Saturday, February 7, 2009

Winter's Almost Done

I haven't checked in for a while, and we're getting pretty close to the start of spring training, so I thought now was a good time to post. I've been working full-time in Newburyport for the past few weeks so it's one of those things where writing for fun hasn't carried the same significance. It's been fantastic so far, and finally getting paid to write stuff is awesome.

Also, the Bruins' stretch of excellence has awakened my love for hockey that's mostly been dormant since junior high, so I can honestly say I've paid less attention to the hot stove this winter than any in the last few years (that doesn't mean I'm not obsessive about it, just not as obsessive). I've seriously considered starting a hockey blog, and I'm also getting to the point where I'll be consciously shutting out most sports chatter from my life besides baseball and hockey. Well, at least until football comes back.

Next weekend I'll be back with my annual American League preview, starting as always with the AL East sans Red Sox. And I won't be commenting on the A-Rod situation in this format until then at the earliest.

Pitchers and catchers will be reporting to Fort Myers in just a few days. With the signing of Jason Varitek to what amounts to a two-year, $8 million deal, the Sox will head into spring training with a club with several big questions, including but not limited to:

Will J.D. Drew, David Ortiz and Mike Lowell be healthy enough to play all year? Which Josh Beckett will we get this season, the 2007 or 2008 version? Can Jon Lester, Daisuke Matsuzaka, Dustin Pedroia, Kevin Youkilis and Jon Papelbon improve on their '08 successes? Who will be the fifth starter? What will be the breakdown in playing time between Varitek and Josh Bard? Does Varitek really have anything left? Who starts at shortstop on Opening Day, Julio Lugo or Jed Lowrie? Can Jacoby Ellsbury handle being the undisputed #1 center fielder for the Sox? How long will Mark Kotsay be out, and will Brad Wilkerson step up in his absence? Which of the Sox low-risk signings (John Smoltz, Brad Penny, Rocco Baldelli, Takashi Saito, Bard) will pan out? Which will bust? Who's going to contribute in the bullpen, and who'll drop off?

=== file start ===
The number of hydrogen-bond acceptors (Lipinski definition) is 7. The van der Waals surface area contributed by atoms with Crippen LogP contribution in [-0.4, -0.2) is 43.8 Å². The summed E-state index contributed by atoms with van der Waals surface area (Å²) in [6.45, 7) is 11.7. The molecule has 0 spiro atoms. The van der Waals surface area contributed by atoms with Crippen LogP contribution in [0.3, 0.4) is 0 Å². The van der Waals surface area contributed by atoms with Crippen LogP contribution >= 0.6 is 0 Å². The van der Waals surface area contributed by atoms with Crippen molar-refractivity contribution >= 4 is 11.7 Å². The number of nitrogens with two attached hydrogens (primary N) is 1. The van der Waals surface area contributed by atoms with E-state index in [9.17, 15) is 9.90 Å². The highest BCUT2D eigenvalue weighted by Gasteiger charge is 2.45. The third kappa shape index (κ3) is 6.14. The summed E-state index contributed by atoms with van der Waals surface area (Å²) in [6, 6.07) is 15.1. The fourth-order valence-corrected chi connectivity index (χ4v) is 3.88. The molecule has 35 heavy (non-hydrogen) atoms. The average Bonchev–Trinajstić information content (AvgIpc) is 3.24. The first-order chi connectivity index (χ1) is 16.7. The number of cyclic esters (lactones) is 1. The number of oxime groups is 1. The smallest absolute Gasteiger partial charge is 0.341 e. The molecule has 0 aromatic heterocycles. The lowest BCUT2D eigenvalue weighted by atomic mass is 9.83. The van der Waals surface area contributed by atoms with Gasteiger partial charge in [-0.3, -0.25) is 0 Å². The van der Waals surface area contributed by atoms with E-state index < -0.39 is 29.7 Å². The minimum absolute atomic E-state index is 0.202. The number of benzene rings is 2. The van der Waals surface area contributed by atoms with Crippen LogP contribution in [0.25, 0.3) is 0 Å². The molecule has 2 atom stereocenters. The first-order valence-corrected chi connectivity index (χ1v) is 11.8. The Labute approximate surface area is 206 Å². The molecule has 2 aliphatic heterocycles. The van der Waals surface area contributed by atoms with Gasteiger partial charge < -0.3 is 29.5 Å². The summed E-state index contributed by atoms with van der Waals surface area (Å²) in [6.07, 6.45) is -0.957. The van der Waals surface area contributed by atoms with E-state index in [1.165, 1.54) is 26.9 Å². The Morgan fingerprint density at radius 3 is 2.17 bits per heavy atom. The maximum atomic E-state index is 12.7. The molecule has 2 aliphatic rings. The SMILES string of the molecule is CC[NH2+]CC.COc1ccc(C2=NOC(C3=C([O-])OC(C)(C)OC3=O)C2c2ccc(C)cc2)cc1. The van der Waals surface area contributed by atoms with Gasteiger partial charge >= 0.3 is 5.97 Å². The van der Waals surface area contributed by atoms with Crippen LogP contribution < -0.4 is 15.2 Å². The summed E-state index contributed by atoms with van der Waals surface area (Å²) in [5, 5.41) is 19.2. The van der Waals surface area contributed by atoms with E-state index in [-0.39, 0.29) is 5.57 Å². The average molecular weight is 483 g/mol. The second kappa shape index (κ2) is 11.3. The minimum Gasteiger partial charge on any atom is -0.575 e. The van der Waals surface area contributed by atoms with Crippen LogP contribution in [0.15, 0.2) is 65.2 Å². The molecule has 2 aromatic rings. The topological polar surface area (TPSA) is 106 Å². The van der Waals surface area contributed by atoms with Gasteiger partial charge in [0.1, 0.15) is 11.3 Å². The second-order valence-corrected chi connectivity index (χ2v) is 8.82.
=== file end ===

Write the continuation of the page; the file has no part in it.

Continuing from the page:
That's more questions than I expected to have when I started writing that paragraph. If the answers to all those pan out in club's favor, there's no reason why they won't finish first in the AL East regardless of what kind of seasons are had in Tampa and New York. And I believe most of them will. I'm most concerned about the trio of veteran hitters.

But Theo Epstein has set the Red Sox up very well for 2009. They failed in pursuit of Mark Teixeira, but wound up with the aforementioned five-some of free agents plus Mark Kotsay for a total of $14 million in guaranteed money (remember that Bard's $1.7 million is part of a non-guaranteed deal), which is $6 million less than what the Yankees will pay Teixeira this year.

Epstein knows of the risks carried by Drew, Lowell and Ortiz. Epstein knows the economic climate of baseball will cause poorer teams to shed high-salaried stars by the spring and summer if their attendance plummets. So the Red Sox are in a great position to pick up these players should they have needs to address during the season.

Teams like Colorado, Milwaukee, Minnesota, Detroit, Houston, St. Louis, Pittsburgh, Cincinnati, Cleveland and Texas come to mind as potential salary-dumpers. And don't expect many of them to wait until July 31 to make a move. If these teams are sagging in attendance, don't feel they can be competitive, and are just in general hemorrhaging money come as early as May, their respective ownerships will push to move players to cut costs.

The Red Sox are one of the fortunate teams that will be able to pick up the pieces, and Epstein knows it.

That's all for now.

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